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Status: CCL has been working with the Town of Bluffton and its residents about reducing and preventing further degradation of the May River by using watershed based planning. The Bluffton Watershed Plan was developed to showcase the science behind the use of “transferable development rights” (TDRs) for shifting density away from highly sensitive headwaters to less sensitive areas. CCL has joined forces with Dr. Fred Holland, former Director of NOAA’s Hollings Marine Laboratory, to test the premise of our Watershed Plan. Dr. Holland’s findings shows that we can significantly reduce pollutants in the May River by transferring density, thus precluding a continued decline of the river’s health. Bluffton Town Council has adopted a May River Watershed Action Plan, which incorporates a TDR program as the central component for preventing further degradation of the May River.

What is the issue?

The greater Bluffton area is defined by its waterways and marshes, but water quality in the area’s rivers is declining. An increase in storm water runoff has accompanied rapid development and engineered solutions are not enough to fix the problem. The dominant pattern of development, sprawl, has brought with it a high ratio of impervious surface. When the impervious surface (rooftops and roadways) in a watershed reaches 10%, the health of the waterways begin their decline – beginning with oysterbed closures.

As we accommodate growth, we must change the way we build our communities. If we build more densely in appropriate areas we can preserve strategic areas in the interest of water quality. Our plan is a road map to 10% impervious in the Okatie, May and New River watersheds.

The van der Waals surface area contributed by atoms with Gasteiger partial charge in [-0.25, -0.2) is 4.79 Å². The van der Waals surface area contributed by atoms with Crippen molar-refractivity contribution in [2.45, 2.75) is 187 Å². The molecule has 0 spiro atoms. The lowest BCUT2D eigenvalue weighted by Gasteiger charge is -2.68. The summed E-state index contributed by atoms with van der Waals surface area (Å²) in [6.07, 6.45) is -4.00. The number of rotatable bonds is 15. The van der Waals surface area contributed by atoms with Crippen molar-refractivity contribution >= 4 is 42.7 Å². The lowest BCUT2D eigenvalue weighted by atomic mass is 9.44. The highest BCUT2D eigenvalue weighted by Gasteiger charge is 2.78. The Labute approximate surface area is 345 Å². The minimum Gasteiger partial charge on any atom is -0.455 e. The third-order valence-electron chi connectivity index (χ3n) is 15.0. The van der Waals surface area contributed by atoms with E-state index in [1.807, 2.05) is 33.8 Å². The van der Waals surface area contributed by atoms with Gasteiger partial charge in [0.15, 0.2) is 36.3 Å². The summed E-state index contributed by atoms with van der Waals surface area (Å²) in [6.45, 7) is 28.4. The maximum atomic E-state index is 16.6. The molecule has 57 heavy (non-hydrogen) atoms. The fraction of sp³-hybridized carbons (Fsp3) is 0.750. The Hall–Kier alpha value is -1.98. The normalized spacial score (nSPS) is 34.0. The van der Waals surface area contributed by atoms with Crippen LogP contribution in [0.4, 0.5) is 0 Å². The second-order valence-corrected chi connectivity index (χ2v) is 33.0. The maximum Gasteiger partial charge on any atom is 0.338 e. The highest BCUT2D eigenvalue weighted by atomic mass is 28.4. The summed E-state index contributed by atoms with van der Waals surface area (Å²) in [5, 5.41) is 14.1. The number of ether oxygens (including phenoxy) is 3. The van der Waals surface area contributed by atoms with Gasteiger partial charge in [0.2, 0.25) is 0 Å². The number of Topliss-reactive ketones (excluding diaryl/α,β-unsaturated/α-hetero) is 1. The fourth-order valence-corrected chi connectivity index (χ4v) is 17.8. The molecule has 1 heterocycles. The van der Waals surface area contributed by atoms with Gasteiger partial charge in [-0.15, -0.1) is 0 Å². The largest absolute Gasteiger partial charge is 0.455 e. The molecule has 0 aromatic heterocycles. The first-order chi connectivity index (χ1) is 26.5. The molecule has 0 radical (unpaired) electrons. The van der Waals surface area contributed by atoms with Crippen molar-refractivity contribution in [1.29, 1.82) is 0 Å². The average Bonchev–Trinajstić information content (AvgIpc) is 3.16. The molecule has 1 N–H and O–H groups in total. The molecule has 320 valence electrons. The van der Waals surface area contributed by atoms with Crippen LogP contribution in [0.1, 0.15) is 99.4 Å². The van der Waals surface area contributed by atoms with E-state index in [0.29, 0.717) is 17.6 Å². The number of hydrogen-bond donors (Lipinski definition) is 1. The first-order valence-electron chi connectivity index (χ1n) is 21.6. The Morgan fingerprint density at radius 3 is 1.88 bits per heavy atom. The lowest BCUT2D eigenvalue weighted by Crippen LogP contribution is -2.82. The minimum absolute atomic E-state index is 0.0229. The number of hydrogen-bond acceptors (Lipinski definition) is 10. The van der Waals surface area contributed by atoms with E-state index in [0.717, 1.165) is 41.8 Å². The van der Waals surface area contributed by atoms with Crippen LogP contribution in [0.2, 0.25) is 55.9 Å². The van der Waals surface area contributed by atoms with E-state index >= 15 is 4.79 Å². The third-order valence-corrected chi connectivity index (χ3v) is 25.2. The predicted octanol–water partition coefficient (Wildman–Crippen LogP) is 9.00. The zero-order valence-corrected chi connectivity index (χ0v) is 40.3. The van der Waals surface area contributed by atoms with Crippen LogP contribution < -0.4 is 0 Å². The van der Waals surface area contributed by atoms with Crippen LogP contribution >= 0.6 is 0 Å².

How would it affect South Carolina?

This solution can serve as a model for other communities, new and old, which grapple with the balance of development and its impact on our natural environment.
This plan puts the 10% impervious threshold to practical application in a design-by-watershed approach to growth. Water quality can be improved while still accommodating future growth. A critical result of these density transfers is the creation of more compact, walkable, mixed use communities – a pattern of development that produces not only healthy water but also healthy people and a healthy economy.

What can you do about it?

The Transfer of Development Rights Program is a vital tool in implementing this plan. Development agreements should be opened and transfers incentivized. Units must be transferred from ecologically sensitive areas into places with existing infrastructure and “underutilized pavement.” Developed areas should be assigned minimum densities, higher than 4 units per acre (downtown Beaufort is approximately 5.6 units per acre.) Please tell your elected Town and County officials that you want to see this plan implemented.

  • Improved water quality and health of our rivers, the backbone of our communities.
  • Reduced impervious surface coverage = restoration of oyster beds, preservation of fishing and swimming and other recreational uses.
  • A wider choice of housing options and neighborhood types, including mixed use and walkable communities.
  • If the greater Bluffton area is developed according to the approvals as they currently exist, impervious surface will exceed 20% in the May River watershed and edible May oysters will be a thing of the past.
  • The health of our rivers is at stake. Communities like those around the Chesapeake Bay and other metropolitan watersheds know that there is no going back to the pristine state that existed before.

Photo: Paul Nurnberg, flight provided by Southwings

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Related Articles

CCL Slideshow
May River TDR Scientific Case Study
Related Link
Calculation Tables for TDR Case Study

Related Links

Impervious now and future- Graphs
Impervious Graph - May River only
Appendix C, EPA Density/Water Quality
Appendix A, Low Impact Development
Appendix D, Bluffton TDR Ordinance
Appendix B, Spreadsheets
Detailed Plan Explanation and Guide